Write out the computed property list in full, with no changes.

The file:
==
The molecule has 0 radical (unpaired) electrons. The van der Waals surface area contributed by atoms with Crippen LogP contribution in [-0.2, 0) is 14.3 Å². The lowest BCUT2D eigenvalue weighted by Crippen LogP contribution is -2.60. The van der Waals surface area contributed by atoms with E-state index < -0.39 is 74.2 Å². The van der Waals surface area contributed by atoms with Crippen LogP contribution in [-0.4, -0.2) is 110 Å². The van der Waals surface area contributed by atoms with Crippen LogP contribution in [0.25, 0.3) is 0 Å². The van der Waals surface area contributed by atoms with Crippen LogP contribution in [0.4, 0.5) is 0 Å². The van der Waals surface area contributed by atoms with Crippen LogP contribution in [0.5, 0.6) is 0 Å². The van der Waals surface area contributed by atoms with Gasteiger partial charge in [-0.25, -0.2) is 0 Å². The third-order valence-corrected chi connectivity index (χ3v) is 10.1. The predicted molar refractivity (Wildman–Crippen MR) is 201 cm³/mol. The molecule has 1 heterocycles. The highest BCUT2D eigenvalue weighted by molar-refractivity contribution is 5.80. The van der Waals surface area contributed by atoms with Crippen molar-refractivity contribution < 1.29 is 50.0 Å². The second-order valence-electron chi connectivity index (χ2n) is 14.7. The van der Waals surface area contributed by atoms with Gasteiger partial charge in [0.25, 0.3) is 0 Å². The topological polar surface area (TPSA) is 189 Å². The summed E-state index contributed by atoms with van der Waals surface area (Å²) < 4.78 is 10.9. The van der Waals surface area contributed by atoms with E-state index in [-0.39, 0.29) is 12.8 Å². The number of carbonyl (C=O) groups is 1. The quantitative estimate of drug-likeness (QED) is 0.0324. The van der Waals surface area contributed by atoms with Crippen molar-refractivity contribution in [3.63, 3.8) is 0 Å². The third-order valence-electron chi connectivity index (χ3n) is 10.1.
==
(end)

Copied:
The molecule has 0 radical (unpaired) electrons. The van der Waals surface area contributed by atoms with Crippen LogP contribution in [-0.2, 0) is 14.3 Å². The lowest BCUT2D eigenvalue weighted by Crippen LogP contribution is -2.60. The van der Waals surface area contributed by atoms with E-state index < -0.39 is 74.2 Å². The van der Waals surface area contributed by atoms with Crippen LogP contribution in [-0.4, -0.2) is 110 Å². The van der Waals surface area contributed by atoms with Crippen LogP contribution in [0.25, 0.3) is 0 Å². The van der Waals surface area contributed by atoms with Crippen LogP contribution in [0.4, 0.5) is 0 Å². The van der Waals surface area contributed by atoms with Crippen LogP contribution in [0.5, 0.6) is 0 Å². The van der Waals surface area contributed by atoms with Gasteiger partial charge in [-0.25, -0.2) is 0 Å². The third-order valence-corrected chi connectivity index (χ3v) is 10.1. The predicted molar refractivity (Wildman–Crippen MR) is 201 cm³/mol. The molecule has 1 heterocycles. The highest BCUT2D eigenvalue weighted by molar-refractivity contribution is 5.80. The van der Waals surface area contributed by atoms with Crippen molar-refractivity contribution < 1.29 is 50.0 Å². The second-order valence-electron chi connectivity index (χ2n) is 14.7. The van der Waals surface area contributed by atoms with Gasteiger partial charge in [0.25, 0.3) is 0 Å². The topological polar surface area (TPSA) is 189 Å². The summed E-state index contributed by atoms with van der Waals surface area (Å²) < 4.78 is 10.9. The van der Waals surface area contributed by atoms with E-state index in [-0.39, 0.29) is 12.8 Å². The number of carbonyl (C=O) groups is 1. The quantitative estimate of drug-likeness (QED) is 0.0324. The van der Waals surface area contributed by atoms with Crippen molar-refractivity contribution in [3.63, 3.8) is 0 Å². The third-order valence-electron chi connectivity index (χ3n) is 10.1.